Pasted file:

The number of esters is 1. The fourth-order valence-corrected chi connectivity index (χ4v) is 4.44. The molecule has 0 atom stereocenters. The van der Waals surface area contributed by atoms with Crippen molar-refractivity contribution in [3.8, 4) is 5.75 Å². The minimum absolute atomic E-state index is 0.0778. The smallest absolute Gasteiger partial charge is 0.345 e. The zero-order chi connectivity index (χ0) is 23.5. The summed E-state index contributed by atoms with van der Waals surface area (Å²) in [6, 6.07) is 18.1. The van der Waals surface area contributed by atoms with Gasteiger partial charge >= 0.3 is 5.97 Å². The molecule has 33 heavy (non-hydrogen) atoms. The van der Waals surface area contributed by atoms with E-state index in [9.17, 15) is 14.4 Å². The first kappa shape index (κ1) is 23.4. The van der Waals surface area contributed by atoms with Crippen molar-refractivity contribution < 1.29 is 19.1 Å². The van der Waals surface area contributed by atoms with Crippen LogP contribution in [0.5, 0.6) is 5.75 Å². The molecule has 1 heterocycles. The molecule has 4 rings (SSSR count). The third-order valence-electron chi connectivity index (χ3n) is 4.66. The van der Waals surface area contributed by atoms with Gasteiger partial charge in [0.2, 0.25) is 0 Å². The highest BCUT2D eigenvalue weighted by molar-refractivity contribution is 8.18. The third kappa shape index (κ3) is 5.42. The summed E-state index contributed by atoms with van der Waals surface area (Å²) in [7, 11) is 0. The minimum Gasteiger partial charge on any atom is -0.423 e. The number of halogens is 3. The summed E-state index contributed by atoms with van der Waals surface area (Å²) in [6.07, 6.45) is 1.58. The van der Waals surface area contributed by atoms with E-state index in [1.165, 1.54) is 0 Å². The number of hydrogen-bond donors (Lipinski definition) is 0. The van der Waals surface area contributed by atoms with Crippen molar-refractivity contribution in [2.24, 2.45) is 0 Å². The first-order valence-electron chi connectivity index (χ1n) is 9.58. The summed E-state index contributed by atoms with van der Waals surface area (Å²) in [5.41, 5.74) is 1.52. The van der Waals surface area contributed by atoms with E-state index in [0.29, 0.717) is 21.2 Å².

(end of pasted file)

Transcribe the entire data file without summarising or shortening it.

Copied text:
The number of esters is 1. The fourth-order valence-corrected chi connectivity index (χ4v) is 4.44. The molecule has 0 atom stereocenters. The van der Waals surface area contributed by atoms with Crippen molar-refractivity contribution in [3.8, 4) is 5.75 Å². The minimum absolute atomic E-state index is 0.0778. The smallest absolute Gasteiger partial charge is 0.345 e. The zero-order chi connectivity index (χ0) is 23.5. The summed E-state index contributed by atoms with van der Waals surface area (Å²) in [6, 6.07) is 18.1. The van der Waals surface area contributed by atoms with Gasteiger partial charge >= 0.3 is 5.97 Å². The molecule has 33 heavy (non-hydrogen) atoms. The van der Waals surface area contributed by atoms with E-state index in [9.17, 15) is 14.4 Å². The first kappa shape index (κ1) is 23.4. The van der Waals surface area contributed by atoms with Crippen molar-refractivity contribution < 1.29 is 19.1 Å². The van der Waals surface area contributed by atoms with Crippen LogP contribution in [0.5, 0.6) is 5.75 Å². The molecule has 1 heterocycles. The molecule has 4 rings (SSSR count). The third-order valence-electron chi connectivity index (χ3n) is 4.66. The van der Waals surface area contributed by atoms with Gasteiger partial charge in [0.2, 0.25) is 0 Å². The highest BCUT2D eigenvalue weighted by molar-refractivity contribution is 8.18. The third kappa shape index (κ3) is 5.42. The summed E-state index contributed by atoms with van der Waals surface area (Å²) in [7, 11) is 0. The minimum Gasteiger partial charge on any atom is -0.423 e. The number of halogens is 3. The summed E-state index contributed by atoms with van der Waals surface area (Å²) in [6.07, 6.45) is 1.58. The van der Waals surface area contributed by atoms with E-state index in [1.165, 1.54) is 0 Å². The number of hydrogen-bond donors (Lipinski definition) is 0. The van der Waals surface area contributed by atoms with Crippen molar-refractivity contribution in [2.24, 2.45) is 0 Å². The first-order valence-electron chi connectivity index (χ1n) is 9.58. The summed E-state index contributed by atoms with van der Waals surface area (Å²) in [5.41, 5.74) is 1.52. The van der Waals surface area contributed by atoms with E-state index in [0.29, 0.717) is 21.2 Å².